Greetings Reya and all those who (like me) appreciate and so enjoy your photos and thought provoking commentary,

I have much I hope to accomplish in the next year and a half but I'm eagerly looking forward to attaining 50 in June 2010. I like Tante Emma too, I hope I'm like her when I grow up. My Granny is 102 so c james I sincerely hope 'almost 39' is not more than halfway through your journey. My daughter (and my Dad) have been trying to convince me that I'm old ever since I turned 40. I think my daughter is just jealous and for my Dad I think he wants company in his feeling old which is funny 'cause it's his Mama that is 102.

Much Love,

Rose said...

We live the first part of our lives learning how to live the second part.
I have been enjoying all your posts. Hope your hand is feeling better too.

Neas Nuttiness said...

I just dropped by from a recommendation from Blogs of Note on Blogger.
Your photos are magnificent!!!

Anonymous said...

Hello! I am 10 years behind you and find your words so honest and balanced. In ten years, all my children will be adults and I will be what? My hopes are similar to yours and my goals are as simple. Peace Out, Chlorista

crone51 said...

Ah. I am 57. I share your goal of wanting to become more kind. It is a struggle for me as I tend to be a cranky old cynic in many ways and sometimes I feel a bit beaten down by my years, you know? But that's only sometimes, and really not very often and frankly almost never in the summertime and actually I am in a terrific mood right this very moment!
But kindness.. what goal could be better than kindness? Reminds me of a line from one of my favorite movies as a kid " Harvey" :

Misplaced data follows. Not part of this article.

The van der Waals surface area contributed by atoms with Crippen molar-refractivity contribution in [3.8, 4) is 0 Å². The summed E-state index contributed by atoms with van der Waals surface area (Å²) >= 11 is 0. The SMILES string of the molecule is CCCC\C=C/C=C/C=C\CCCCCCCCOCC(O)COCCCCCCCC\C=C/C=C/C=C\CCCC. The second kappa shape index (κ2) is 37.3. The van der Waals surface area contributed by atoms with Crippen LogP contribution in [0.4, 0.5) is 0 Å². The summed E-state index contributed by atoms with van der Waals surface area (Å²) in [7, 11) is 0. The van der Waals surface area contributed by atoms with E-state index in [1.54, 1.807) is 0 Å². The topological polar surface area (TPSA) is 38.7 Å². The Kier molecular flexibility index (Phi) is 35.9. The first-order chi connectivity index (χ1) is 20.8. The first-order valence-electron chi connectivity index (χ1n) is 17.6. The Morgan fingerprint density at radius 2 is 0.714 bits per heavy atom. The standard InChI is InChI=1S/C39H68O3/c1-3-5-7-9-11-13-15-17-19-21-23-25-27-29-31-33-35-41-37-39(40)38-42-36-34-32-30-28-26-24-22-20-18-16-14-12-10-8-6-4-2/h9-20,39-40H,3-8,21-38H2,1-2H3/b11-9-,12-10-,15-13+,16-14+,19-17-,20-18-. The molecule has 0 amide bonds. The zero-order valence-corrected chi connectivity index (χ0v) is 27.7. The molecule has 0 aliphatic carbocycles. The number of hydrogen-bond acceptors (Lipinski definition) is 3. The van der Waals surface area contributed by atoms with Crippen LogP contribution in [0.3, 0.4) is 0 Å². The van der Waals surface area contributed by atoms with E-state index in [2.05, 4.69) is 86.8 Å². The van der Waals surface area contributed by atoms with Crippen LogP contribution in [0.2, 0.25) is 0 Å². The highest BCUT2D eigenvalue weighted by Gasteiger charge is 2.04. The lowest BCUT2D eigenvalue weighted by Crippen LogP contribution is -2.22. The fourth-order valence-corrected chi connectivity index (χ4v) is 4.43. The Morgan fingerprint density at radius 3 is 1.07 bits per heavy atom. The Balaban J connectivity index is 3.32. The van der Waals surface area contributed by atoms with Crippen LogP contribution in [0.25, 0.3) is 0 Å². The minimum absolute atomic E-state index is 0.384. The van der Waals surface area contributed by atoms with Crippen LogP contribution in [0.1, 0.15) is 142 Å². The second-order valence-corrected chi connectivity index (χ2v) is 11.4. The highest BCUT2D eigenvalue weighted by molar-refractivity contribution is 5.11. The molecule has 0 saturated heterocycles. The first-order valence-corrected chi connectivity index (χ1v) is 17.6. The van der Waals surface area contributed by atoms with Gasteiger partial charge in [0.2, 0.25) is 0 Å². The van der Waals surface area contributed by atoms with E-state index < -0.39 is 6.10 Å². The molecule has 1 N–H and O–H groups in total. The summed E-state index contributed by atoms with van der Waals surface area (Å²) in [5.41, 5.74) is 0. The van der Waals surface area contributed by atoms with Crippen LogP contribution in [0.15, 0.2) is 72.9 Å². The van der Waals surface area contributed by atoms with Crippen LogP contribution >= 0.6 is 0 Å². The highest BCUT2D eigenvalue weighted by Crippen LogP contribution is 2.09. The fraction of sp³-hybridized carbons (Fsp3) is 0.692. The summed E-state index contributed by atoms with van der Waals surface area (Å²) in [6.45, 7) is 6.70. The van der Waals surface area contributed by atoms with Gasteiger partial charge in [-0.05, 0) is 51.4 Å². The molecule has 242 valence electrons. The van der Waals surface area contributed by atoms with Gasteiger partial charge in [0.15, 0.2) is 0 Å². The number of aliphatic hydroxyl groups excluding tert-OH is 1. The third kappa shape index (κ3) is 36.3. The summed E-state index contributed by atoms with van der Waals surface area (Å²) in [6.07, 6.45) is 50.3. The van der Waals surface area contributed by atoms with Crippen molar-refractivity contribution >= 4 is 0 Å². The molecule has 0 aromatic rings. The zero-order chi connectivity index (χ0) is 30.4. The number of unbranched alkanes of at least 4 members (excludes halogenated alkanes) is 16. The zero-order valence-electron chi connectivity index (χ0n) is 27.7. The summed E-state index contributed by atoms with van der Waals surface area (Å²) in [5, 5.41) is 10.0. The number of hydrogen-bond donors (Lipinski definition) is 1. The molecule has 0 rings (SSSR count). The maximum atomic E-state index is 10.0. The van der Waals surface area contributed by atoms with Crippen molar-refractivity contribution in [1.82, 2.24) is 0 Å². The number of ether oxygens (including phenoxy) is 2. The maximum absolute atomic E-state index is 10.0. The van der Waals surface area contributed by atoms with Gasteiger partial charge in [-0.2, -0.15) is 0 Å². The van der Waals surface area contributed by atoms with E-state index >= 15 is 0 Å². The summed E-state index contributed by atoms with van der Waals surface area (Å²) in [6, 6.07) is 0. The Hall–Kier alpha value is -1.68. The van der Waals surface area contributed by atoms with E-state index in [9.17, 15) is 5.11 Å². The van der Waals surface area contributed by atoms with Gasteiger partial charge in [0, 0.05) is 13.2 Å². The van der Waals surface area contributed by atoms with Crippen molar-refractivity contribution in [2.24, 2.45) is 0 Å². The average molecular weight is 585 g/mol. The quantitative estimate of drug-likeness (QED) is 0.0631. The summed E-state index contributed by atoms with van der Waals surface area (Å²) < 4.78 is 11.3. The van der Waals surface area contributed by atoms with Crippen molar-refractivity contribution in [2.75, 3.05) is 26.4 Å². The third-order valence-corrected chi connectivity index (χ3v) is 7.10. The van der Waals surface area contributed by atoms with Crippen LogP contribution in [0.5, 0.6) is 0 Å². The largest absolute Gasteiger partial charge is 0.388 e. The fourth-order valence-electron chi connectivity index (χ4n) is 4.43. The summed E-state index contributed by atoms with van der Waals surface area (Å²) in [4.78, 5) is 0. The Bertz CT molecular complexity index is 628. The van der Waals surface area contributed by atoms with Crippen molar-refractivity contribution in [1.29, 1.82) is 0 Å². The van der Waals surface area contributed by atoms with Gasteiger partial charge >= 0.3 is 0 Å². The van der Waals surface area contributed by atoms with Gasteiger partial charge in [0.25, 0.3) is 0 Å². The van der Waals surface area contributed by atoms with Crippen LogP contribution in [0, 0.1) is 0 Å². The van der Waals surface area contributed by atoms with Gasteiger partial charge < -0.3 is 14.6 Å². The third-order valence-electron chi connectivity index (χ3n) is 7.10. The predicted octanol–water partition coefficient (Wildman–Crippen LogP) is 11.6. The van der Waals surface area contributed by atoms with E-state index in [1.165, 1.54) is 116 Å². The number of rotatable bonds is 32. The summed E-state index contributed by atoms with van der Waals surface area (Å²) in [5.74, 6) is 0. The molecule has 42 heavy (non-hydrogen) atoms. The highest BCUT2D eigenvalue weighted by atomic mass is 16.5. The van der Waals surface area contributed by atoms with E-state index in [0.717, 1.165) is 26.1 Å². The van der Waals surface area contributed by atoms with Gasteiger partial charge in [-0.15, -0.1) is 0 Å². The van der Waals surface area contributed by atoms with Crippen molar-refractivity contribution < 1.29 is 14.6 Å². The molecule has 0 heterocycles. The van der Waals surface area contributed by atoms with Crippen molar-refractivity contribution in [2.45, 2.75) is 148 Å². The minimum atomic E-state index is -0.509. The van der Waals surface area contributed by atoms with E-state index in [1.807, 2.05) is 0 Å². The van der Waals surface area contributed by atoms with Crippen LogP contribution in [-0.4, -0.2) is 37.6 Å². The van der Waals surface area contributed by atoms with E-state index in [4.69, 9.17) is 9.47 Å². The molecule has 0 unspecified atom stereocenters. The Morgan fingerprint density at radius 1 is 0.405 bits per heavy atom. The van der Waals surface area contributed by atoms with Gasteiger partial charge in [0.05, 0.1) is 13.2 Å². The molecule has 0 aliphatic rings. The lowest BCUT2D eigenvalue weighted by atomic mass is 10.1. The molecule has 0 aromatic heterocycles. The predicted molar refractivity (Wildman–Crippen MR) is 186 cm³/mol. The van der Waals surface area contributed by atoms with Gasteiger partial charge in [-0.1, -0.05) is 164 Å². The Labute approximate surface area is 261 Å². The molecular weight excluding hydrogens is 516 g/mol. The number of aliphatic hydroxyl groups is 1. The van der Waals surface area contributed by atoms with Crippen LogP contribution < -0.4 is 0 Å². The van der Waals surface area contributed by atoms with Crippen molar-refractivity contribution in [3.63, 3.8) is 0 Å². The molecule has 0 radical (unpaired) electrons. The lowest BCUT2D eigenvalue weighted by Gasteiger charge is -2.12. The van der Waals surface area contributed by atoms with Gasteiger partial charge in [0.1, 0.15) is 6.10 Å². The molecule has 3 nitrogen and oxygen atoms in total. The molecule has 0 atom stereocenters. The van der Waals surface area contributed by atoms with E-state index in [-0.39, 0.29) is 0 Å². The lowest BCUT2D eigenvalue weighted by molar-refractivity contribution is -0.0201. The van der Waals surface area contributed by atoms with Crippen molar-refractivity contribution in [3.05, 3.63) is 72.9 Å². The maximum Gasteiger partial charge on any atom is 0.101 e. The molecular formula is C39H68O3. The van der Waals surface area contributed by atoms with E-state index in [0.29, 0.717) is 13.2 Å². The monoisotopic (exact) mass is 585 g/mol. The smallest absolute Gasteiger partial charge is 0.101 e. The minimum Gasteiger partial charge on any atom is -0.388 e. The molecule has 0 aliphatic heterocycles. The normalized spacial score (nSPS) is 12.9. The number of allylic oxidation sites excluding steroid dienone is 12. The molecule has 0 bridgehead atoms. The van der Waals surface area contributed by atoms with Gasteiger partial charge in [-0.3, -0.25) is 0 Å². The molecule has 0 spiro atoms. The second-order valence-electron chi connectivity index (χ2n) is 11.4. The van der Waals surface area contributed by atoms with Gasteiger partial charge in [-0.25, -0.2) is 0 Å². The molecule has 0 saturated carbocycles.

Elwood P. Dowd: "Years ago my mother used to say to me, she'd say, "In this world, Elwood, you must be" - she always called me Elwood - "In this world, Elwood, you must be oh so smart or oh so pleasant." Well, for years I was smart. I recommend pleasant. You may quote me."

Translucent. Yes. Although I am not sure if I want to slip out quietly or leave some fireworks exploding as I make my exit. I may have to choose immortality instead ( hey, sounds like a plan!) if I can't decide.

Robert said...

Happy early birthday Reya... and sooo wonderful to see you in these photos! :-) So how will you be celebrating???

Another Original by Tamara said...

What an absolutely great post. You have captured the struggles I am sure, that many of us face as we mature. I remain grateful for each new day. Sometimes its hard to focus on the benefits that come along with our advancing age. It's nice to feel good about who we have become. It's also important to remain humble about it. Usually, our good fortune is a gift from a higher power or simply a result of luck.

Thanks for your enjoyable blog. Your pics are unique as well. But sorry c james, I am not revealing my age.

andrew crvz said...

i can feel what you want to become and i believe you already are. just the thought of wanting to be 'Kind to a fault',, yes you are :)

happy birthday!


....if that is not aging gracefully...I don't know what to call it..

Its ME said...

Happy 56 and more to come ahead when I invite you to blog too at Healthy Wealth ,

Ronda Laveen said...